Attacker drives van into Barcelona crowd; 1 dead, 32 hurt – Los Angeles Times

A white van jumped onto a sidewalk and sped down a pedestrian zone in Barcelona’s historic Las Ramblas district Thursday, swerving from side to side as it plowed into tourists and residents. Calling it a terror attack, police said at least one person was killed and 32 were wounded, many seriously.

Local media reported at least 13 were killed in the incident. They did not name their sources.

In the aftermath, dozens of people were sprawled out on the ground in the city in northeastern Spain, some spattered with blood and others coping with broken limbs. As witnesses and emergency workers tried to help the wounded, police brandishing hand guns launched a search of side streets amid reports that at least one perpetrator and maybe more were holed up in a nearby bar.

A few hours later, Spanish public broadcaster RTVE announced that a suspect had been arrested. Authorities provided no immediate information on the person or on who might be behind the attack.

“We can only confirm one death and 32 injured, some seriously, so unfortunately the number of fatalities will likely rise,” Joaquim Forn, the regional interior chief who is in charge of the police, told reporters Thursday evening.

Police immediately cordoned off the city’s broad Las Ramblas avenue, which is popular with tourists, and ordered stores and nearby Metro and train stations to close. They asked people to stay away from the area so as not to get in the way of emergency services. A helicopter hovered over the scene.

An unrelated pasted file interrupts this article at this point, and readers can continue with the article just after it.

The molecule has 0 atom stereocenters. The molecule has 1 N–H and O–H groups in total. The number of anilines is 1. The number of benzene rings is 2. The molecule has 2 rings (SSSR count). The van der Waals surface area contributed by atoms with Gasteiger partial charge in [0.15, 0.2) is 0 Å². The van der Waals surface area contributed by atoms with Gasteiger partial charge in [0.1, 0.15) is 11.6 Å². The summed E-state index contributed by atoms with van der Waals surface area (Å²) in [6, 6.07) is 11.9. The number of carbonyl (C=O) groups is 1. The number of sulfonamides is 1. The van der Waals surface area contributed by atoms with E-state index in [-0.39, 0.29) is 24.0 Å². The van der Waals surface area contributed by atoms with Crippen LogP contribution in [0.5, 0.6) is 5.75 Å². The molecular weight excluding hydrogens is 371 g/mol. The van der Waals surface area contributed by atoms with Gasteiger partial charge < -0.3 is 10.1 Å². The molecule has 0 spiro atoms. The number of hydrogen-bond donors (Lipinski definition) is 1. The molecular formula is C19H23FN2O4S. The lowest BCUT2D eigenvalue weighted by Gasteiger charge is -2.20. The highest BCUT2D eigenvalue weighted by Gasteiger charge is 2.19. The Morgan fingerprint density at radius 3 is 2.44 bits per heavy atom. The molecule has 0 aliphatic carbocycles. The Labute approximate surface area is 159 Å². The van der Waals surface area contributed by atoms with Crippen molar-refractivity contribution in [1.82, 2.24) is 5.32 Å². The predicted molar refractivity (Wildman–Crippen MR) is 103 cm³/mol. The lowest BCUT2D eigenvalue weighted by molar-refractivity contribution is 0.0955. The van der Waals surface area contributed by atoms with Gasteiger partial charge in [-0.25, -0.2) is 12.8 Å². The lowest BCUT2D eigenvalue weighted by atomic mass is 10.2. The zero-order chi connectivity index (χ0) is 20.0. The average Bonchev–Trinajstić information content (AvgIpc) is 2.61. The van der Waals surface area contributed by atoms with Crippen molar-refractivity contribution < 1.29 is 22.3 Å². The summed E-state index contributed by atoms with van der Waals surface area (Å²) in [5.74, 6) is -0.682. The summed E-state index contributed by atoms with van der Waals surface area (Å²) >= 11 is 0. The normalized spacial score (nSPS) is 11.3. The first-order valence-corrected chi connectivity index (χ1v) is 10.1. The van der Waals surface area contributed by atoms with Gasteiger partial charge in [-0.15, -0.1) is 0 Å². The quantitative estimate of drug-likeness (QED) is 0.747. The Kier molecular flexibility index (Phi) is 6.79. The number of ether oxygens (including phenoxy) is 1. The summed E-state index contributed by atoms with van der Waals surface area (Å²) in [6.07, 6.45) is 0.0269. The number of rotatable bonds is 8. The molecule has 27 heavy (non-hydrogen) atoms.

Quoting unnamed police sources, the El Pais newspaper said two perpetrators of the crash were holed up in a bar in Tallers Street. Armed police ran down adjacent streets and through a market, checking into stores and cafes, presumably in search of them.

Las Ramblas, a street of stalls and shops that cuts through the center of Barcelona, is one of the city’s top tourist destinations. People walk down a wide, pedestrian path in the center of the street but cars can travel on either side. A taxi driver who witnessed the incident, Oscar Cano, told TV3 that the van jumped onto the central pedestrian area at a high speed and swerved from side to side.

In photographs and videos, at least five people could be seen lying in the street Thursday afternoon, being helped by police and others. Other video recorded people screaming as they fled the van.

Keith Fleming, an American who lives in Barcelona, said he was watching TV in his building just off Las Ramblas when he heard a noise and went out to his balcony.

“I saw women and children just running and they looked terrified,” he said.

He said there was a bang — possibly from someone rolling down a store shutter — and more people ran by. Then police arrived and pushed everyone a full block away. People leaning out of doors were being told to go back inside, he said.